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Yad Vashem
http://www.yad-vashem.org.
il/index.html

Yad Vashem
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Reviewed by:
Wayne Hanley
West Chester University
January 2004






The museum Yad Vashem is one of the foremost research centers for holocaust studies in the world. Some of the most important parts of the collection are now available on this website and many materials are available through 13 exhibits.

Exhibit topics include The Auschwitz Album, Photographs from the Warsaw Ghetto, The Pen and the Sword, and No Child’s Play. Each exhibit is logically laid out with the title page listing the various “chapters” it contains.

No Child’s Play, an exhibit on toys and games played by both children and adults during the era provides an overview in “Opening.” This is followed by five chapters:”Before the War,” “In the Shadows of War,” “Ghettos,” “In Hiding,” and “Toward a New Life.” Each chapter then displays a selection of Yad Vashem’s fascinating collection, from handmade dolls and children’s drawings to hand-carved chess sets to a game of Monopoly, handmade in the Theresienstadt ghetto in 1943. (The stations in the game were named after the streets and the main buildings in the ghetto.)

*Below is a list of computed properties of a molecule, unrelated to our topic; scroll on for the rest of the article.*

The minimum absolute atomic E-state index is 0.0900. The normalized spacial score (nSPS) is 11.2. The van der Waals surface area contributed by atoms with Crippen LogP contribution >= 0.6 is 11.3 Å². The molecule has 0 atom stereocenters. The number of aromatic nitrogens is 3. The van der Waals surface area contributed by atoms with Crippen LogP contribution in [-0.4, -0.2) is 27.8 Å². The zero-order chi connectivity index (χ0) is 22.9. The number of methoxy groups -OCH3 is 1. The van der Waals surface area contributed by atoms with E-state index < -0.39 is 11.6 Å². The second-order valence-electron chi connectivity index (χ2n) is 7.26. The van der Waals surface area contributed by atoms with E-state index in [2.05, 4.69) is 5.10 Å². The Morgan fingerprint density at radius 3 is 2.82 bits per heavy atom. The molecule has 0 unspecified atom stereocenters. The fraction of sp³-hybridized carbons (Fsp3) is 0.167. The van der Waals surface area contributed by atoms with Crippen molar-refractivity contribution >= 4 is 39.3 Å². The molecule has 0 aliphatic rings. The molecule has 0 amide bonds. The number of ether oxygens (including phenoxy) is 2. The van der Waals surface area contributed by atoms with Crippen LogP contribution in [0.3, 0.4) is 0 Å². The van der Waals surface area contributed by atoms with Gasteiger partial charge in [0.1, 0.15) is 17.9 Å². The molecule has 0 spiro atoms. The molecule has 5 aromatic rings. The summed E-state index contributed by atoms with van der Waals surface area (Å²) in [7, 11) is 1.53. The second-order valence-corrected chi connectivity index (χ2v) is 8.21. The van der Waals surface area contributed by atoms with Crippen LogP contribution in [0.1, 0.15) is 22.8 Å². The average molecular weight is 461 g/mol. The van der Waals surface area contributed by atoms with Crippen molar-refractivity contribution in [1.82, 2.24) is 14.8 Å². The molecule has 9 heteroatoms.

Upon opening each chapter, “Next” and “Previous” buttons allow the viewer to navigate within the chapter. This is not readily evident (as the buttons could also advance to the next chapter). A navigator bar on the page header allows for changing chapters. Each chapter is about six pages of images and text and successfully portrays the varied experiences of the holocaust.

For the classroom teacher, the Yad Vashem website could be used as a source for images or facts about the holocaust era or as a resource for research projects. The site also has a “Lexicon,” designed to be a “concise elementary introduction” to the history of the holocaust and the site’s various collections. This lexicon may be browsed by letter, keyword, and media type or by using the topical “Gates of Knowledge” list.

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